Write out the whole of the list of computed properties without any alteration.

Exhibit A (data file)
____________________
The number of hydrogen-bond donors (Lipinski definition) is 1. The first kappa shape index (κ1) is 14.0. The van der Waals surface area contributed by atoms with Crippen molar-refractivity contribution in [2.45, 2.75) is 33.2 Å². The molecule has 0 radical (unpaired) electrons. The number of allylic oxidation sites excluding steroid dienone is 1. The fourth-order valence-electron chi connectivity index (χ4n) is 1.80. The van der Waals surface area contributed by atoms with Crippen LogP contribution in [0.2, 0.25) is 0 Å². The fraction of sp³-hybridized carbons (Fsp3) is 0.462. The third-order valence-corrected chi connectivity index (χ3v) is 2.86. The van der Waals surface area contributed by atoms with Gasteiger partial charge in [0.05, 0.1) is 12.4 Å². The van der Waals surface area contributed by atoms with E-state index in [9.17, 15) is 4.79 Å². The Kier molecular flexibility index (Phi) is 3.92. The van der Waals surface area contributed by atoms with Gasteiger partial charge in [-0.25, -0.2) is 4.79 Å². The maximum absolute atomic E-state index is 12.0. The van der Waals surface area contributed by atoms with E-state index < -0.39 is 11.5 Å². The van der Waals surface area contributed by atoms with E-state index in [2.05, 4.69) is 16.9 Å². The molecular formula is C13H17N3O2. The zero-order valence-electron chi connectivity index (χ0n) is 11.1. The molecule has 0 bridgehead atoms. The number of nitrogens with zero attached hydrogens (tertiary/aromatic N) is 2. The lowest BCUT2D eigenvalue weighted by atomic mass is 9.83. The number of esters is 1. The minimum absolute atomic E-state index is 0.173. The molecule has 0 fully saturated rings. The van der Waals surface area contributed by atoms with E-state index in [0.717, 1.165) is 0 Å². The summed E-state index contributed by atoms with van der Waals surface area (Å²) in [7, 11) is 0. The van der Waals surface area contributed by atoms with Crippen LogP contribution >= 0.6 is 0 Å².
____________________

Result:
The number of hydrogen-bond donors (Lipinski definition) is 1. The first kappa shape index (κ1) is 14.0. The van der Waals surface area contributed by atoms with Crippen molar-refractivity contribution in [2.45, 2.75) is 33.2 Å². The molecule has 0 radical (unpaired) electrons. The number of allylic oxidation sites excluding steroid dienone is 1. The fourth-order valence-electron chi connectivity index (χ4n) is 1.80. The van der Waals surface area contributed by atoms with Crippen LogP contribution in [0.2, 0.25) is 0 Å². The fraction of sp³-hybridized carbons (Fsp3) is 0.462. The third-order valence-corrected chi connectivity index (χ3v) is 2.86. The van der Waals surface area contributed by atoms with Gasteiger partial charge in [0.05, 0.1) is 12.4 Å². The van der Waals surface area contributed by atoms with E-state index in [9.17, 15) is 4.79 Å². The Kier molecular flexibility index (Phi) is 3.92. The van der Waals surface area contributed by atoms with Gasteiger partial charge in [-0.25, -0.2) is 4.79 Å². The maximum absolute atomic E-state index is 12.0. The van der Waals surface area contributed by atoms with E-state index < -0.39 is 11.5 Å². The van der Waals surface area contributed by atoms with E-state index in [2.05, 4.69) is 16.9 Å². The molecular formula is C13H17N3O2. The zero-order valence-electron chi connectivity index (χ0n) is 11.1. The molecule has 0 bridgehead atoms. The number of nitrogens with zero attached hydrogens (tertiary/aromatic N) is 2. The lowest BCUT2D eigenvalue weighted by atomic mass is 9.83. The number of esters is 1. The minimum absolute atomic E-state index is 0.173. The molecule has 0 fully saturated rings. The van der Waals surface area contributed by atoms with E-state index in [0.717, 1.165) is 0 Å². The summed E-state index contributed by atoms with van der Waals surface area (Å²) in [7, 11) is 0. The van der Waals surface area contributed by atoms with Crippen LogP contribution >= 0.6 is 0 Å².